EU nations say Brexit talks likely to go beyond summit
LONDON (AP) — Brexit divorce talks in Brussels are making such slow progress that three European Union nations predicted Monday the negotiations could spill beyond this week’s crucial Brexit summit.
Belying the need for speed across the Channel, Britain trotted out a horse-drawn carriage and a diamond-encrusted crown so the queen could read out the government’s post-Brexit plans to Parliament.
In terms of historical importance, the painstaking paragraph-by-paragraph talks at the EU’s glass-andsteel Berlaymont headquarters seriously outweighed the regal ritual in which an ermine-draped monarch delivered a speech on the priorities of a Conservative Party government that could be out of office within weeks.
Britain is scheduled to leave the EU on Oct. 31, and an EU summit on Thursday or Friday was long considered one of the last possible chances to approve a divorce agreement to accommodate that timeframe.
British Prime Minister Boris Johnson insists the country will leave at the end of the month with or without a deal, something the queen reiterated Monday.
“My government’s priority has always been to secure the United Kingdom’s departure from the European Union on the 31st of October,” the 93-year-old queen said in a speech to Parliament that was written for her by the government.
It remains to be seen whether Johnson will achieve that goal.
Ireland, Finland and Spain all said the Brexit negotiations could well go beyond this week and go right down to the wire at the end of the month.
Irish Foreign Minister Simon Coveney said late Monday it was “too early to say if it is possible to get a breakthrough this week or whether it will move into next week.”
Antti Rinne, prime minister of Finland, which currently holds the EU presidency, said in Helsinki that he had given up hope for a quick breakthrough ahead of the Brexit summit.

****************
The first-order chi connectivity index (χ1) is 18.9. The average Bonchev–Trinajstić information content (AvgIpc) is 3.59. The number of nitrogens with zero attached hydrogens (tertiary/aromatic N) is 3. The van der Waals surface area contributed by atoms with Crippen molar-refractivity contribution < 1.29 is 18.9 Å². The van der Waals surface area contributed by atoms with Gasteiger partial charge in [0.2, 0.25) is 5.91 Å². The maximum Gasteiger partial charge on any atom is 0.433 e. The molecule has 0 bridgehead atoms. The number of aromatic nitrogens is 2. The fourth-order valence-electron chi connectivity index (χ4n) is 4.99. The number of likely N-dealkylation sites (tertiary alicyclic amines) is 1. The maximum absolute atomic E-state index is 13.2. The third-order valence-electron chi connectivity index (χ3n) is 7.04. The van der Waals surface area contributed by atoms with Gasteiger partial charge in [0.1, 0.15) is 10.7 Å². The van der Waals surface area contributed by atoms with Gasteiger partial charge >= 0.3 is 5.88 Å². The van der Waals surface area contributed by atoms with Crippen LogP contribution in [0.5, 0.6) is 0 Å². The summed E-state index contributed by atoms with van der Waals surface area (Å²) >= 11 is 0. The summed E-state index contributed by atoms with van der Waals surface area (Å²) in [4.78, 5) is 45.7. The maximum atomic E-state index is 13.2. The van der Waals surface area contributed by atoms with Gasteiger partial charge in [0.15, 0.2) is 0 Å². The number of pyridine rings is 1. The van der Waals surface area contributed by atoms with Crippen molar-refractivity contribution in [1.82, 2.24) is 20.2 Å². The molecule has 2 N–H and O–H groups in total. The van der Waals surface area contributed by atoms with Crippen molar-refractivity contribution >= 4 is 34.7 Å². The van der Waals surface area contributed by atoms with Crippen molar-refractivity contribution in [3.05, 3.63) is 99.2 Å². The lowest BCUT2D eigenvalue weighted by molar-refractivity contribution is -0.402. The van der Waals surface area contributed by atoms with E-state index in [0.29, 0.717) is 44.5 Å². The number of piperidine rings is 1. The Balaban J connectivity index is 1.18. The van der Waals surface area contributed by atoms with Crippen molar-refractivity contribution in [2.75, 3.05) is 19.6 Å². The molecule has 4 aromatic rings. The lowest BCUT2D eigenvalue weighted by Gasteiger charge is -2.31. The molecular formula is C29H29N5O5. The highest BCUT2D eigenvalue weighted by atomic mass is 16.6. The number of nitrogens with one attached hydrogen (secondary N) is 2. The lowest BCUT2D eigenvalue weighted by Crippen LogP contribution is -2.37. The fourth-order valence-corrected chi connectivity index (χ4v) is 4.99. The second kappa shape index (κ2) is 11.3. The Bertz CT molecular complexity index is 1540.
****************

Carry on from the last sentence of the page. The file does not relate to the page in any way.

“There is no time in a practical way, and in legal base, to reach an agreement before the meeting,” Rinne said. “We need to have more time.”
At the EU foreign ministers meeting in Luxembourg, Spanish Foreign Minister Josep Borrell told The Associated Press that the Brexit talks were following a well-traveled path.
“You know, in Europe, we always take decisions on the edge of the precipice, on the edge of the cliff,” he said. “Even when the last minute comes, then we stop the watch and say that we need technically more time to fulfill all the requirements, all the last-minute requirements.”
Technical teams from Britain and the EU worked through the weekend and Monday, but both sides said significant gaps remained between their positions.
The discussions centered on future border arrangements between EU member Ireland and Northern Ireland, which is part of the U.K. Johnson has put forward a complex proposal to eliminate the need for customs checks, but EU officials say more work is needed.
An EU diplomat familiar with the talks said there probably needed to be a three-month extension for the Brexit deadline to turn the British proposals into a legally binding deal.
“There are big problems remaining to counter smuggling and fraud because the British outlines are still that vague,” said the diplomat, who spoke on condition of anonymity because the talks are still in progress.
In London, the queen delivered a speech outlining an ambitious — and critics say undeliverable — legislative program for Johnson’s government.